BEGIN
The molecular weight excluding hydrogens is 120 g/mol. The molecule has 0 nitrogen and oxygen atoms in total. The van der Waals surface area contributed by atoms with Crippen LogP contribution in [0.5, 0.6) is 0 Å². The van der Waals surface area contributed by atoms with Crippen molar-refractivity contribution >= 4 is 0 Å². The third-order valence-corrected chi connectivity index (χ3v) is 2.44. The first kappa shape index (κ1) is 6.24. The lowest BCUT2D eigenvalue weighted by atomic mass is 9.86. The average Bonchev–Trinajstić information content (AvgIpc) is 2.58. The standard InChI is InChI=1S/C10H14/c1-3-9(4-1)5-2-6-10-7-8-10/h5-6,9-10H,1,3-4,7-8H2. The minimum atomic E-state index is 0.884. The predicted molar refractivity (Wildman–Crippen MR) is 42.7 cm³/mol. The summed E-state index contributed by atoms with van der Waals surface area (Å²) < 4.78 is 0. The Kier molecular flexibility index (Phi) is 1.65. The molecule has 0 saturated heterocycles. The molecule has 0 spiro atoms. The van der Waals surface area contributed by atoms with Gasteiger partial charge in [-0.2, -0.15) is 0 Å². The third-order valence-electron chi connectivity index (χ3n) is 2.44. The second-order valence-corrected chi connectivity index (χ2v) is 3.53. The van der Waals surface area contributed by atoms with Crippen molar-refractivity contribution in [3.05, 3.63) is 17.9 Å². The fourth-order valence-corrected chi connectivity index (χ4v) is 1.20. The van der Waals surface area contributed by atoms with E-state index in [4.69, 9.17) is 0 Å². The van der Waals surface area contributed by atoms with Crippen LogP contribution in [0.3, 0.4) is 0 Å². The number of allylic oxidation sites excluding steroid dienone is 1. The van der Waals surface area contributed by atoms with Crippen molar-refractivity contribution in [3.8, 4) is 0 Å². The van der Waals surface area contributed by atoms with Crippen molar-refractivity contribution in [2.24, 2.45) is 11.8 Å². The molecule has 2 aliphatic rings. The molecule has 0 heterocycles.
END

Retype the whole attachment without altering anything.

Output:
The molecular weight excluding hydrogens is 120 g/mol. The molecule has 0 nitrogen and oxygen atoms in total. The van der Waals surface area contributed by atoms with Crippen LogP contribution in [0.5, 0.6) is 0 Å². The van der Waals surface area contributed by atoms with Crippen molar-refractivity contribution >= 4 is 0 Å². The third-order valence-corrected chi connectivity index (χ3v) is 2.44. The first kappa shape index (κ1) is 6.24. The lowest BCUT2D eigenvalue weighted by atomic mass is 9.86. The average Bonchev–Trinajstić information content (AvgIpc) is 2.58. The standard InChI is InChI=1S/C10H14/c1-3-9(4-1)5-2-6-10-7-8-10/h5-6,9-10H,1,3-4,7-8H2. The minimum atomic E-state index is 0.884. The predicted molar refractivity (Wildman–Crippen MR) is 42.7 cm³/mol. The summed E-state index contributed by atoms with van der Waals surface area (Å²) < 4.78 is 0. The Kier molecular flexibility index (Phi) is 1.65. The molecule has 0 saturated heterocycles. The molecule has 0 spiro atoms. The van der Waals surface area contributed by atoms with Gasteiger partial charge in [-0.2, -0.15) is 0 Å². The third-order valence-electron chi connectivity index (χ3n) is 2.44. The second-order valence-corrected chi connectivity index (χ2v) is 3.53. The van der Waals surface area contributed by atoms with Crippen molar-refractivity contribution in [3.05, 3.63) is 17.9 Å². The fourth-order valence-corrected chi connectivity index (χ4v) is 1.20. The van der Waals surface area contributed by atoms with E-state index in [4.69, 9.17) is 0 Å². The van der Waals surface area contributed by atoms with Crippen LogP contribution in [0.3, 0.4) is 0 Å². The number of allylic oxidation sites excluding steroid dienone is 1. The van der Waals surface area contributed by atoms with Crippen molar-refractivity contribution in [3.8, 4) is 0 Å². The van der Waals surface area contributed by atoms with Crippen molar-refractivity contribution in [2.24, 2.45) is 11.8 Å². The molecule has 2 aliphatic rings. The molecule has 0 heterocycles.